You get to watch some great kid’s films as a parent. There’s one that sprung to mind the moment I saw the trailer for Bugsnax, and that was Cloudy with a Chance of Meatballs 2 – a story set around an inventor travelling to an island filled with animal-food hybrids. Of course, they are both very different when it comes to their story, but a comparison I couldn’t help make. From my first steps on the island of Snaktooth, I couldn’t help but feel that Bugsnax was going to be something very special.
You play a reporter who has been been invited to the island by an explorer called Elizabert Megafig. Once you arrive, it is clear things aren’t what they are supposed to be, and with Lizbert missing and Snaktooth overrun by snacks resembling food, you’ve got quite the adventure on your hands. It’s such a charming environment filled with colourful characters and a wide variety of bugsnax – the name given to these critters – that every new area is filled with new opportunities and challenges.
Your main goal in Bugsnax is to reunite the empty town of Snaxburg, led by Filbo, the mayor. He’s a bit of a mess since Lizbert went missing, and all he wants to do is see his friends come home. This sets you off on an adventure across the various biomes of Snaktooth, from Sugarpine Woods to Sizzling Springs, searching for the grumpuses who have abandoned the town. These furry people all have stories to tell, whether that’s about their feelings to one another or their love of bugsnax.
Chandlo is a surfer dude who has big muscles and a bigger heart, Beffica is a prissy teenager who thinks quite a lot of herself, and Wampus is a farmer who is looking for the love of his life, Triffany. There are twelve grumpuses in total, and getting them to move back to Snaxburg requires you to complete certain tasks for them, mostly revolving around catching bugsnax and feeding the poor little buggers to them. You’ll unlock plenty of tools to help you along your way, starting with a journal that keeps tons of information in it.
The Grumpedia lists all the grumpuses you encounter, with important information such as who they like and who they hate, what they do on the island, and their thoughts on what happened to Lizbert. This fills up after you interview them once they are back at Snaxburg, helping to paint a picture of the intrepid explorer, and often granting you a key or a document to help you find her. Another important section of the journal includes the Bugapedia. Much like the Pokédex from the Pokémon series, it details every bugnax you catch, including info on where you can find them, how to catch them, and what they like and dislike.
You’ll get hooked on catching them and filling up your Bugapedia, with every new entry a badge of honour you wear proudly. You’ll also find your quests, items, tools, and map in the journal. Everything you could ever need to succeed will be found in there, and you’ll often find yourself flicking through the pages to solve the overarching mystery of Lizbert’s disappearance. One small concern I had at first was the lack of waypoints or markers on the map. It was a bit of a struggle at first getting used to where I needed to go, but after a few hours the island of Snaktooth becomes more of a home, making you feel more familiar with where you are and where you need to go.
The best thing about Bugsnax is the gameplay. There are no health or stamina bars. You can’t die or run out of the fundamentals needed to get from A to B. This allows you to be creative with the tools on offer when catching the large amount of bugsnax littered throughout Snaktooth. Scanning bugnax shows their movement, allowing you to drop your SnakTrap in their way. Critters such as the Flutterjam fly around in the air, so you can use a launchpad to send your trap into the air to attempt a catch, but it can also be used to launch yourself up to unreachable platforms.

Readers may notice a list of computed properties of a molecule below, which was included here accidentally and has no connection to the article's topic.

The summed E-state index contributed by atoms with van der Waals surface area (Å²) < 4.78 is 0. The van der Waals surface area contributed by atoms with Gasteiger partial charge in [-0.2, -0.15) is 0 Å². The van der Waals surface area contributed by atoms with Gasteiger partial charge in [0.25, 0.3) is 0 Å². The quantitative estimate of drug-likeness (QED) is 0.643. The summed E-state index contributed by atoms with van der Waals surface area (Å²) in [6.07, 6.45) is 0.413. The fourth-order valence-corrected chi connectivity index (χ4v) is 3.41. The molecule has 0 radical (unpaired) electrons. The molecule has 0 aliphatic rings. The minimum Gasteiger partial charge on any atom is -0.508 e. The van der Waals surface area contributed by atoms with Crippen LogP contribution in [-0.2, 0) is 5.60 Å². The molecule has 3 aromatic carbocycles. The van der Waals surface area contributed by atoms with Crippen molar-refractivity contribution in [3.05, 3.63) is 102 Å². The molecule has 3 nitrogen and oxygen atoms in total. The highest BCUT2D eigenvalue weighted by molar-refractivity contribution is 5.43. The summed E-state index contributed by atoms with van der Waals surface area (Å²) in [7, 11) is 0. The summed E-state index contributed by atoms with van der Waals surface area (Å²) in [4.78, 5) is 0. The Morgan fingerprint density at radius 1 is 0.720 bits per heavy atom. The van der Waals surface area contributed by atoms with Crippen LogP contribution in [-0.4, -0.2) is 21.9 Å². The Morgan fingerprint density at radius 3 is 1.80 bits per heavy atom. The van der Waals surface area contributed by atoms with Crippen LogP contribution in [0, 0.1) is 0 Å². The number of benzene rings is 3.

Over time you’ll unlock new equipment such as the Trip Shot, a vital piece of equipment that trips up faster bugsnax, and it can even conduct fire and ice to stop those weakened by specific elements. There’s also a Snakgrappler which can pull bugsnax towards you. Being creative provides the best kind of results, and relying on the way bugsnax react in their own natural habitats can help. Spuddy’s charge if provoked, and if another bugsnax gets in their way, they can be knocked over and caught in your Bug Net for a quick catch. I adored coming up with ways to catch the bugsnax, and it showcased just how diverse the amount of opportunities Young Horses has put into the game to give you a great sense of exploration and satisfaction.
What really struck me about Bugsnax is the story. It’s surprisingly deep whilst still peppered with humour and sweetness. Finding out about the grumpuses and their backstories brings the entire narrative together, and allows you as a player to feel a part of something bigger. As the game reaches its climax, you don’t want it to end. Everything you’ve been through, all the people you’ve met, and the fun you’ve had leaves you wanting more. I hope this is just the first game of many because I adored everything about it.
Bugsnax offers thrilling gameplay with a poignant story about community and hope that continues to keep you engrossed throughout. The hundreds of bugsnax are well-designed and different, allowing you to come up with various ways to catch them. It looks gorgeous, both in the island and the grumpuses you meet, with a fantastic voice cast where no-one outperforms anyone else. Bugnax is a brilliant albeit short adventure filled with warmth, and I will definitely be playing it again very soon.
Creative gameplay is addictive
Loads of bugsnax to catch
A bit short
No way points or markers